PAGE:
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QTA warns of NSW damaged number plates treatment

Penalty infringement notice to be used rather than defect notice


The Queenland Trucking Association (QTA) has issued a statement following a member concern, uncovering that in NSW a truck driver can be hit with a $1,392 fine plus four demerit points for number plates not displayed correctly.

The state industry body questions the change in enforcement strategy at a time when the national regulatory direction is towards uniformity.

It also takes issue with the how the penalty is formulated.

The advisory statement is repeated below in full.


Queensland registered heavy vehicles when detected by NSW Safe-T-Cam with number plates not displayed in the correct manner as per Transport Operations (Road Use Management—Vehicle Registration) Regulation 2010, will receive a NSW penalty infringement notice (PIN) for Use of an Unregistered Registrable Class C motor vehicle on road. A PIN will be sent from NSW Revenue to the person in charge of the vehicle (the driver), and a separate PIN to the registered owner.

That’s right – NSW Revenue will issue a PIN for an unregistered vehicle – not a defect notice or a warning letter about a damaged or illegible numberplate, but a $1,392 fine including 4 demerit points for the driver and $692 for the owner for use of an unregistered vehicle on the road in NSW.

In a PIN review request, RMS replied that “Under the Road Transport Act 2013, a vehicle is exempt of NSW registration requirements while the vehicle displays all numberplates in the manner required by the registering jurisdiction. NSWRMS references the Queensland Transport Operations (Road Use Management—Vehicle Registration) Regulation 2010.

After consulting with Qld Department of Transport and Main Roads, TMR confirmed that the NSW Law determines that an interstate registered vehicle IS considered unregistered in NSW if the vehicle does not comply to the Registration regulations of the state in which it is registered.

Therefore a Qld registered vehicle is considered to be an unregistered vehicle in NSW if it does not comply with the Registration requirements under Transport Operations (Road Use Management—Vehicle Registration) Regulation 2010. Included in the TORUM Registration requirements is compliance to the position, visibility and legibility of number plates.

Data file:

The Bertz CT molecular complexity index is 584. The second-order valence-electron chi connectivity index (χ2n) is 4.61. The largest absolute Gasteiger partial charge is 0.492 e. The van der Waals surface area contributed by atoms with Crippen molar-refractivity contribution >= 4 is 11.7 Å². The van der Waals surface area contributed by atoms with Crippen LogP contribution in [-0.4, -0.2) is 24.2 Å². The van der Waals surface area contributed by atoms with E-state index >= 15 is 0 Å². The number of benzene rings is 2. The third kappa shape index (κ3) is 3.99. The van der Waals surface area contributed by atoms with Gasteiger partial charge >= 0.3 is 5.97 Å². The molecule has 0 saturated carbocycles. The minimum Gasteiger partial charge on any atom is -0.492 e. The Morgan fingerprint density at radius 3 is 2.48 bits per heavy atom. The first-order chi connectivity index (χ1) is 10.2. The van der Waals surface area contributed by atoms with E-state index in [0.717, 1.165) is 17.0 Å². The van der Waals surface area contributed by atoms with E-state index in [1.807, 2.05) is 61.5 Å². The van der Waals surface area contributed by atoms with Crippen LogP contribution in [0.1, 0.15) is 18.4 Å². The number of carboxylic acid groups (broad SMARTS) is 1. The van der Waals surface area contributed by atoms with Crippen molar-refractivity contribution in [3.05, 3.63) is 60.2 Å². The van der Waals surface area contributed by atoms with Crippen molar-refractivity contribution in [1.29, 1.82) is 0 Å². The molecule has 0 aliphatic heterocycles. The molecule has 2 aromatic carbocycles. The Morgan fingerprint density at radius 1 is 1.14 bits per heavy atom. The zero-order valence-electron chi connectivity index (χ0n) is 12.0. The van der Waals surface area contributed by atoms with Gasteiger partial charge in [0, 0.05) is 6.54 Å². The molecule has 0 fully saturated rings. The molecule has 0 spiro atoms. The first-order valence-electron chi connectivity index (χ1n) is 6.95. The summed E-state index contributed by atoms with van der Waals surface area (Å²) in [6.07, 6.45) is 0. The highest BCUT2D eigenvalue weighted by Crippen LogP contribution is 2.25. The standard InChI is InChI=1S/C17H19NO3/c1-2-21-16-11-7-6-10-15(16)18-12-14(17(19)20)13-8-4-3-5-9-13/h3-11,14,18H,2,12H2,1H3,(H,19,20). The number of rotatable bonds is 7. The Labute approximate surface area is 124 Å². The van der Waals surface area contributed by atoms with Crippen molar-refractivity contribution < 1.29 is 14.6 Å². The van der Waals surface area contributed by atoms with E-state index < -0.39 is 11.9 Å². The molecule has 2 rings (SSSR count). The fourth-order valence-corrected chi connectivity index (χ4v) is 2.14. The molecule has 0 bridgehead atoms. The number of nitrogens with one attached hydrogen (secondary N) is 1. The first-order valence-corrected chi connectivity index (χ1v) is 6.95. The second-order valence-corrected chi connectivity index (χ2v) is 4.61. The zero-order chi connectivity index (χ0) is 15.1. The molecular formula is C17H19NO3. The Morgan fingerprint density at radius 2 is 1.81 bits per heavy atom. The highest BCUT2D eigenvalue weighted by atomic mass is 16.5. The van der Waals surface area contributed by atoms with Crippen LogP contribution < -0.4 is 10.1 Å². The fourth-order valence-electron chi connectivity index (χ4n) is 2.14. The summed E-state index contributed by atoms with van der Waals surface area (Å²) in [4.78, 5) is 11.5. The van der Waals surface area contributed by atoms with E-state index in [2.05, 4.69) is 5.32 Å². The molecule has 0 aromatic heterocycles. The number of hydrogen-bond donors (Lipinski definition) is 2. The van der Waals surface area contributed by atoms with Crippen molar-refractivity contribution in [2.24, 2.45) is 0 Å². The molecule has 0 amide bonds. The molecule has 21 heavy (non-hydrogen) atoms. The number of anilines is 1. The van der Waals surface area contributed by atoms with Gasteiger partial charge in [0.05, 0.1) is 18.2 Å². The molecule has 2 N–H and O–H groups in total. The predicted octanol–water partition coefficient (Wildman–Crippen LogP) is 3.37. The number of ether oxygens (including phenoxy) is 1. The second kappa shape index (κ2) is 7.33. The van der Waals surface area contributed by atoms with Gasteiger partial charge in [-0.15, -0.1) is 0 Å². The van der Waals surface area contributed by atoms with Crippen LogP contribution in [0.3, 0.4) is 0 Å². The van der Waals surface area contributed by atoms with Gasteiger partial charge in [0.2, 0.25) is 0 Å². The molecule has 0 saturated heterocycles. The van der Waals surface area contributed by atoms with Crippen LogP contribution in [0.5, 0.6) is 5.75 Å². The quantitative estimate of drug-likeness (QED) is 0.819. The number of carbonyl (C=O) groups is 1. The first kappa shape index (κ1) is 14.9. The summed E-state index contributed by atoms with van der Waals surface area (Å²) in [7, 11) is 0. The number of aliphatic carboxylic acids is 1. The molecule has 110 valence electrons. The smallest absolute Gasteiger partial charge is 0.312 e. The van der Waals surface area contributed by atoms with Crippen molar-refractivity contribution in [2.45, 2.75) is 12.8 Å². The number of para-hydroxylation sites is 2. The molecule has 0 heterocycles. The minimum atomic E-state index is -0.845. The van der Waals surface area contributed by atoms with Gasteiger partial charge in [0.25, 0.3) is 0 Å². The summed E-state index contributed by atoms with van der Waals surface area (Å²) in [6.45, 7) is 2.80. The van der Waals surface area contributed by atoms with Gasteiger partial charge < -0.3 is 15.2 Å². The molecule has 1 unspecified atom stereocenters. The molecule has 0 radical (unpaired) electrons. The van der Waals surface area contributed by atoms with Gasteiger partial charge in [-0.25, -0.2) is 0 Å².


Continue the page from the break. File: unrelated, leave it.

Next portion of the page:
A Registered operator of a vehicle must ensure that each number plate issued for a vehicle is permanently attached to the vehicle so that, if the vehicle is on level ground the number plate is: 

  • in an upright position parallel to the vehicle’s axles; and not more than 1.3m above ground level
  • the characters on the number plate are visible from 20m away at any point within an arc of 45º from the surface of the number plate above or to either side of the vehicle

And any cover on the number plate is clear, clean, untinted and flat over its entire surface and has no reflective or other characteristics.

The number plate must be in the correct position, and in a legible condition (not faded, damaged or dirty) to ensure the successful operation of a photographic detection device.

Number plate.PNG

So yes – if a truck has a damaged or illegible number plate in NSW and Safe-T-Cam cannot clearly identify the vehicle, then the owner and the driver will receive a PIN from NSW RMS.

However – on further QTA investigation and with the assistance of TMR (Registration), it was identified that NSW RMS had not taken into account other sections of the Qld Law in which QLD registered owners have 14 days to rectify damaged or illegible number plates.

In Queensland – if a vehicle is detected with a damaged, dirty or illegible number plate, a written notice (defect notice) could be given to the driver or registered operator to replace the number plate or clean/fix and then take to TMR for inspection in the timeframe given on the notice – usually 14 days.